Continuing with reflections on the what we control and influence in our lives. Just inside the circle of concern is another circle. This is our circle of influence. The Circle of Influence encompasses those concerns that we have some impact or influence over.

So go ahead, draw a smaller circle inside your circle of concern.

The actions we take, the things we say and how we interact with out world directly or indirectly impacts things in this circle.

What is in your Circle of Influence?

In mine I might put things like my relationships, the emotional climate of my home, whether or not my children feel supported, just to name a few. I also put my health and mental and emotional wellbeing.

It is powerful and potentially life changing to actually do this exercise for yourself.

Are you unclear about where to put certain things? Do they belong in the Circle of Concern, the Circle of Influence or somewhere else? It is ok to be confused or unclear about where things go. You can move...

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What are you concerned about?

One of the books that changed my life is Steven Covey's 7 Habits of Highly Effective People. Over the next few days, we will explore a tiny bit of the wisdom from this wonderful book (named one the most influential books of the 20th century).

Covey uses concept of the Circle of Concern versus the Circle of Influence to explain how we can take responsibility for our own lives.

The best way to understand these concepts is to actually do the exercise. It only takes a few minutes initially but has HUGE payoffs as you deepen your initial understanding.

To begin, take a piece of paper and draw a large circle on it. Please label this "My Circle of Concern". In this circle write down everything that you are concerned or bothered about in your life. Go on. Don't hold back and don't overthink it. The more you write, the more things are likely to come to mind.

The circle of concern is a VERY large one for me. It contains everything from climate change to the state of the Muslim Umma to the...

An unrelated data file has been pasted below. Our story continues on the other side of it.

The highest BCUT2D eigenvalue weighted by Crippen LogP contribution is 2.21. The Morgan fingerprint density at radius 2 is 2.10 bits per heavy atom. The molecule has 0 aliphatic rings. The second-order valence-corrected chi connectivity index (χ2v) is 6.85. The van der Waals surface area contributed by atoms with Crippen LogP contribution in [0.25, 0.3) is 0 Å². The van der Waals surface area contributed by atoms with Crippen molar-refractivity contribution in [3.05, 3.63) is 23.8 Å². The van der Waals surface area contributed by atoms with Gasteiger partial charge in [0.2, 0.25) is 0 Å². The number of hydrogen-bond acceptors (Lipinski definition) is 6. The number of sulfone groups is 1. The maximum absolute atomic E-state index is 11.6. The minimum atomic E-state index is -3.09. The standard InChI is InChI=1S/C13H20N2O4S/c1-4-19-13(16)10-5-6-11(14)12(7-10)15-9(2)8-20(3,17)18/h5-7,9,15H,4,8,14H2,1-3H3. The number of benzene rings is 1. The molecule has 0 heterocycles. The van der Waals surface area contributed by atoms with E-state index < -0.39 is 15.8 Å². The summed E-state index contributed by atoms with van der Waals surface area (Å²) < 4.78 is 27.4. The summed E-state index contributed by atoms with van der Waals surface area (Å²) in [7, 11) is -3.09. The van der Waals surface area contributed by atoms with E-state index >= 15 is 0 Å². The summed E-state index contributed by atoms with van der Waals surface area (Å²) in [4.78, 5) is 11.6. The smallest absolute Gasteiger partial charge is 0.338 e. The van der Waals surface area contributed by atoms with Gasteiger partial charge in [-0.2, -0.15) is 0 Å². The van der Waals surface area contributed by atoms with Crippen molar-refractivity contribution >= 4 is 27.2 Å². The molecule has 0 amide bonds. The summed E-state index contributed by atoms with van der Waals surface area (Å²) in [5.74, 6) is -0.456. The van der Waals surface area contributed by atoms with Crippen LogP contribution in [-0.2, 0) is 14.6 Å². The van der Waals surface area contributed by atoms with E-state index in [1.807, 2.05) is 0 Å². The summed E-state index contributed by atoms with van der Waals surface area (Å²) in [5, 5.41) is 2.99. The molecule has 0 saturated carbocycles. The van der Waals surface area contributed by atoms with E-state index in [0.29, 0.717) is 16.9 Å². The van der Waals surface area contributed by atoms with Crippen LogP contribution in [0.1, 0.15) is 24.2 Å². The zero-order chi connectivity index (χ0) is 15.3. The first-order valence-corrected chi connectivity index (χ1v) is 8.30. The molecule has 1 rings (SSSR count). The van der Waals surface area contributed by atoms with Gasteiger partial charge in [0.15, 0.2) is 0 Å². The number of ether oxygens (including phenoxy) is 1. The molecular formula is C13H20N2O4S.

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Intentions for ourselves and prayers for others

productivity spirituality Nov 03, 2016

When we are interacting with others in life, it is not enough to have intentions for ourselves. Even if we are mindful in every interaction, and have a strong intention to show up in a purposeful way, we need to address the role of the other in the interaction.

While we cannot make intentions for the other, we can certainly say a prayer for them. A prayer that their intentions are realized in the most perfect way.

This is not an agenda or a goal. Once again, it is creating the space for God and the Universe to work a synchronistic outcome that allows both people in an interaction to fulfill their needs, desires and intentions.

Let us take an example. I am in a business (or community work) meeting discussing a potential future project for the organization.


My intention would be to be open to possibilities and allow myself to fully consider all suggestions and opinions so that the best possible outcome could be discovered. My prayer for the others in the meeting would be that they can...

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Setting powerful intentions

In Islamic spirituality, setting an intention (niyya) is the foundation of an act of worship. Without the intention, the act does not, in fact, qualify as an act of worship. And conversely, by setting an appropriate intention, any act of everyday living can become an act of worship.

Setting intentions for our actions is a powerful exercise. Intentions determine the full consequences of our thoughts, words, and actions. It is our intentions which form the spirit of our activities and the emotional tone of our efforts.

Two actions which look identical will be different in spirit depending on the intention behind them. For example, I lend someone my car. Whether this qualifies as an act of generosity or social barter (I do something for someone in the expectation that they will return the favour) depends upon what my intention was for doing it.

So setting an intention can turn an ordinary day into sacred time and an ordinary space into sacred space. Let us understand this through an...

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The Difference between intentions and goals

A question that often comes up with setting intentions is this: What is the difference between goals and intentions?

Although goals can sometimes be confused with intentions, they are in fact quite different.

A goal is a desired outcome in the future. A goal is something that you set by thinking about a specific outcome that you want. For example, my goal could be to get a certain job, to achieve a milestone in health or to commit to a long term relationship.

An intention is about how we commit to showing up in our life everyday, regardless of what is happening around us. It is the guiding principle or value that we act from, and it is very much based in the present moment.

For example, an intention related to relationship might be "I intend to relate with honesty". This would be a guiding principle in my relationship regardless of whether or not my ultimate goal of being in a committed relationship is met or not.

Having a clear intention means that whenever I stray away from...